#42-97260 Bow-Ur-Neck Stevens, 360BS, piloted by Capt. John A. Long, absorbed
a flak hit which set the No. 1 engine ablaze and knocked the aircraft out of formation.
Capt. Long forced his aircraft back into formation for the second bomb run by straining his
three remaining engines. Just after the bombs were released, another flak burst tore the
No. 3 engine and propeller off the plane, throwing it completely out of control. It flipped
over on its back and went down in a dive. It pulled out of this dive and almost immediately
went into another. Four parachutes were spotted, but the aircraft was lost in the haze as
it went down and was not seen to hit the ground. Capt. Long, 2Lt. Wilbur V. Gee, 1Lt.
Joseph F. Fahlbusch, T/Sgt. Clarence G. Wilson, T/Sgt. Oscar Villasenor, S/Sgt. Frank
C. Logan, S/Sgt. Albert J. Ledley, and S/Sgt. Mace Henson were killed. 1Lt. Henry S. Przybyszewski, Capt.
Robert P. Livingston and S/Sgt. Anthony T. Orlando were captured and taken prisoner.
September 18, 1943: M/Sgt Harry B. Good of Toledo, Ohio cleans and checks the K-17 aerial cameras
after the return of the planes from the September 16th mission to Nantes, France. These six cameras
had been installed in B-17s 42-29931 (Travis), 42-29571 (DeCamp), 42-3064 (Gamble), 42-5393 (Fyler),
42-5360 (Johnston), and 41-24605 (Loughnan).
Last Call !!!
Eighth Air Force Reunion – Tucson, Arizona – July 21-25, 2010
Registration information is in the March 2010 issue of the 8th Air Force News or online here: http://www.8thafhs.org/reunions.htm. We hope to see you there!
"Thunder over Michigan"
The Largest Gathering of Heavy Bombers in the World
The 8th Air Force Historical Society is hosting veterans, family members, and their guests at the Willow Run Air Show, located just outside Detroit, August 5 thru 8, 2010. The Air Show organizers are expecting 8 to 10 B-17's to attend , 2 B-24's, 12 P-51's, the usual cadre of other WWII aircraft, as well as a flying ME-262 and an ME-109. More information is available here: http://www.8thafhs.org/detroit.htm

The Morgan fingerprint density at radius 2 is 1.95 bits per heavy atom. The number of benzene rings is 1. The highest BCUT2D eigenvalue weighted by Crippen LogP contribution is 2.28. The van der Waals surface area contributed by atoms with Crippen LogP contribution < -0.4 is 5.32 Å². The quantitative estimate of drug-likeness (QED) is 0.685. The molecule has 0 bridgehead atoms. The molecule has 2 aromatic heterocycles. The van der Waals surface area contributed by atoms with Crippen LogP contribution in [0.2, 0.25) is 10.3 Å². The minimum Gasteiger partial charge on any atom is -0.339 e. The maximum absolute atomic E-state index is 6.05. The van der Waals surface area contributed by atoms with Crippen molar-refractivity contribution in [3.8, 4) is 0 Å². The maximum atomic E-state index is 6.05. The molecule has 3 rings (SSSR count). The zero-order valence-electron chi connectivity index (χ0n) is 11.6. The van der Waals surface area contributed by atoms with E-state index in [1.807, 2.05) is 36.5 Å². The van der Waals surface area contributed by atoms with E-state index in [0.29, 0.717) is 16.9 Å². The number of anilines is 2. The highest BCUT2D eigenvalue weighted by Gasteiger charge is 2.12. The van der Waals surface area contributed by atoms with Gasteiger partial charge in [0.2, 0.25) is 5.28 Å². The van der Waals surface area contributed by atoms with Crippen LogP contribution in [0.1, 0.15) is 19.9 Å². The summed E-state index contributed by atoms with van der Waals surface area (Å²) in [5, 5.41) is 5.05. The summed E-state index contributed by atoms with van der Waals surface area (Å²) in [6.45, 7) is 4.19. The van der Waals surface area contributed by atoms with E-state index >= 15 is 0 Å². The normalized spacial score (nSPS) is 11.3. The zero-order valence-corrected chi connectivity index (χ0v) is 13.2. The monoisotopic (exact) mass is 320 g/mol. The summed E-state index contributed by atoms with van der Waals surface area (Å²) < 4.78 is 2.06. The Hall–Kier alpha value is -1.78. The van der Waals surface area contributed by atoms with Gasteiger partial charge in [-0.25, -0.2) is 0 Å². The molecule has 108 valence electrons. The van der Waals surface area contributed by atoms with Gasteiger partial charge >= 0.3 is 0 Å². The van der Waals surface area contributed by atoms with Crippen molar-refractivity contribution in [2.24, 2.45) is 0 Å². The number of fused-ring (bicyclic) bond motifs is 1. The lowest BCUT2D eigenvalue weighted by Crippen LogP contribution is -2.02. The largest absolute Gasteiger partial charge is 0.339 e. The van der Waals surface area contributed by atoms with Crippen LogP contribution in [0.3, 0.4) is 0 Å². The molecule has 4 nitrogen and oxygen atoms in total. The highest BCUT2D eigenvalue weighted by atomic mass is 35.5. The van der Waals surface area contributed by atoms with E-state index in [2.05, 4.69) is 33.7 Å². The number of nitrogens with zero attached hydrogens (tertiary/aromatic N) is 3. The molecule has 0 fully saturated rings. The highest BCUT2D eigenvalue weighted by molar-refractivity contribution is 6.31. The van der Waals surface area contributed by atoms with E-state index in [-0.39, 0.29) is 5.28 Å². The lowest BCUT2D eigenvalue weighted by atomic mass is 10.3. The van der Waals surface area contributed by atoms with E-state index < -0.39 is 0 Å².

Mel Schulstad with his wife Lee at Boeing Field, Seattle, Washington in May 2010.
This was Lee's first ride in a B-17. Colonel Schulstad, one of the 303rd BG's original pilots,
had several previous "rides" in a B-17, including 31 credited combat missions.
"The Thrill of a Lifetime" – June 19, 2010 – Lone Star Flight Museum, Galveston, TX
Seven members of the Moncur family, including all five children of Vern and Alice Moncur, took a ride in the B-17
their father named. Left to right: Jim Sullivan (pilot) John Sykes (crew chief), Marlowe Moncur, Mike Olson (pilot),
Dean Moncur, Michael Moncur, JoAnn Moncur Matern, Gary Moncur, Vickie Moncur Smith, Don Smith.
Jacky Emery visits the graves of 1Lt Robert S. O'Connor and 2Lt Richard W. Peterson
at the Normandy American Cemetery on D-Day, June 6, 2010.
O'Connor and Peterson were killed in action on Mission #48, July 4, 1943.
This beautiful postcard showing the Normandy American Cemetery Memorial and the 9,286 graves there
was sent by Jean Paul Favrais of Breal, France. Each year on D-Day, Jean Paul visits the cemetery. He wrote,
"In recognition for for all these young Americans who came to die for our liberty. We keep the memory
of these men, who are always our heroes. God Bless America!"
Eddie Deerfield, former President and Newsletter Editor of the 303rd Bomb Group Association, was the guest speaker at the Florida Gulf Coast Chapter of the Silver Wings Fraternity on May 22, 2010. Eddie spoke about the lives and times of American bomber crews during the Second World War, and how aerial combat made the invasion of Normandy possible in June of 1944 and led to Nazi Germany's unconditional surrender in May of 1945.
He was awarded the Distinguished Flying Cross, the Air Medal with three Oak Leaf Clusters, the Purple Heart and a Presidential Unit Citation. He was discharged in 1945 as a Technical Sergeant. He was commissioned as 2nd Lieutenant in the U.S. Army Reserve in 1949, and recalled to duty in 1951, serving as detachment commander of a psychological warfare unit based in Pusan, Korea. He retired in 1983 as a Lieutenant Colonel.
Hi there, You have a wonderful website on the 303rd and I also like the Folded Flag section as well. I've done extensive research on the Veterans from my hometown of Westminster, Massachusetts which includes Douglas Elwood Hicks who was a flight engineer in Walter Mayer's crew in the 358th Bomb Squadron. I have attached a photo of his gravesite which I've confirmed that he is buried there because his body was brought to town in 1949. It is in Woodside Cemetery in Westminster, Massachusetts. I've also included a photograph of him, our VFW (which is named in his honor) and also a sign from one of the local intersections.Keeping the Legacy Alive,